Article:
Julia Child, a renowned chef and cookbook author, is credited for introducing numerous French recipes. The celebrity TV trailblazer and government spy published cookbooks and held a show in the PBS television series. She gained her culinary skills from a culinary institute in France.
She contributed her works in the cookbook known as Mastering the Art of French Cooking, which emerged the best-selling in 1961 after the first publication. Child is also the primary inspiration for the film Julie $ Julia, which intertwines her life with that of Julie Powell.
However, she didn’t have the chance to meet blogger Powell. When asked to comment about the blogger’s works, she commented that she didn’t endorse Powell as a serious chef.
Julia Child’s aspirations and achievements
Child had aspirations to join the military and serve the nation. However, it was not possible to join the military as she was too tall. After failing to join the military, she was hired as an assistant in a government office, Office of Strategic Services, during World War II.
In 1949, she attended a class in Cordon Bleu, and surprisingly she was the only woman in that class. She was also the first woman to join the Culinary Institute of America. Child made a debut on the TV screens through a Boston TV channel where she shared her tips on making an omelet. The omelet dish was part of a book tour for her book, Mastering the Art of French Cooking.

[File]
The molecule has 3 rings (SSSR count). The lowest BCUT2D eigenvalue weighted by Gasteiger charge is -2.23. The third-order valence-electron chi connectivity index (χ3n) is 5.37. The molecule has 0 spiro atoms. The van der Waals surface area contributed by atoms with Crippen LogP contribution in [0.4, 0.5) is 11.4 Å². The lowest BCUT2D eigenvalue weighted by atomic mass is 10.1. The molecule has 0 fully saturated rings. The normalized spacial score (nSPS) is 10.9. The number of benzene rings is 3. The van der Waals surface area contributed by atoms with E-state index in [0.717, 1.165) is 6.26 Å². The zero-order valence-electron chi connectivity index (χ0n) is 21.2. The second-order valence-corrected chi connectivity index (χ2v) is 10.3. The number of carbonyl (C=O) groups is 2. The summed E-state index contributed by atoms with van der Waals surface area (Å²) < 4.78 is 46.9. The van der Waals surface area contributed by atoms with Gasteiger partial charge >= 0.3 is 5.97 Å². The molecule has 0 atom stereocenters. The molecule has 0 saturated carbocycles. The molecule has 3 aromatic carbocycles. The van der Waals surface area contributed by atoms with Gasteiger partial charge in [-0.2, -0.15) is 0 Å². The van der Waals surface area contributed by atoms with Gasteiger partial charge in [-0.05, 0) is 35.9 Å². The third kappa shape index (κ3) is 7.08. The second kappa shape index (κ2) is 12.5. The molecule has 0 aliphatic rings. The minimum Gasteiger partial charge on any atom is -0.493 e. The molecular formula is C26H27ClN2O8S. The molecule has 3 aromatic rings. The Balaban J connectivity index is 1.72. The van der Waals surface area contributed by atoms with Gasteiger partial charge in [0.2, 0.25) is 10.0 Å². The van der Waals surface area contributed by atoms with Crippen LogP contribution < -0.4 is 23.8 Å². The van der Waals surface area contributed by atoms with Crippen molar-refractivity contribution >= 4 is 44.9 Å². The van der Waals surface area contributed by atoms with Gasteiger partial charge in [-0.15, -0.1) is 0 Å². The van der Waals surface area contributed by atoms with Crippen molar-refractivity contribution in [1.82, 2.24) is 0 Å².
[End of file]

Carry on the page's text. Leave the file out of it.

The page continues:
Child filmed her cooking shows in her kitchen, and most of them were unedited. Her wish was to donate her cooking tools and kitchen to Smithsonian after her demise. Her works and tools are well exhibited in the museum, and the public can view them.
Julia Child’s experience with cancer
In 1968, when Child was 55, she discovered a lump in her breast during a self-assessment procedure. She went to the hospital, and her doctor conducted a biopsy, which showed cancerous cells in her breast. The doctor requested a radical mastectomy, and Child had to stay in the hospital for 10 days.
The surgical procedure was conducted at Beth Israel Hospital, which is located in Boston.
Child’s recovery from the breast surgery
Child was skeptical about sharing her woes to the public. She didn’t mention her cancer discovery and life-saving surgical procedure in any of her public conversations. In the recovery stage of the surgery, she opted for a private recovery.
Her husband, Paul Child, a photographer and artist, who died in 1994, was her only support system in the recovery stage. He assisted her in getting back on her feet, and after a few weeks, she was on the screens, hosting her favorite cooking show. However, Paul was devastated by the thought of losing her wife to cancer. Child would, on occasion basis, weep in her bathtub.
In 1974 Child opens up about her cancer journey though she hated being termed a cancer survivor. She advises women to exercise and ask their doctors to conduct various mammograms.
According to Taste of Home, she didn’t want to sound like she was complaining about her treatment or recovery. She didn’t speak about it in public very often.
She did advise women to aim for early detection of cancerous cells in their breast for better and early management.
Julia Child lived for 36 years following her recovery and died from unrelated causes in 2004, two days before turning 92.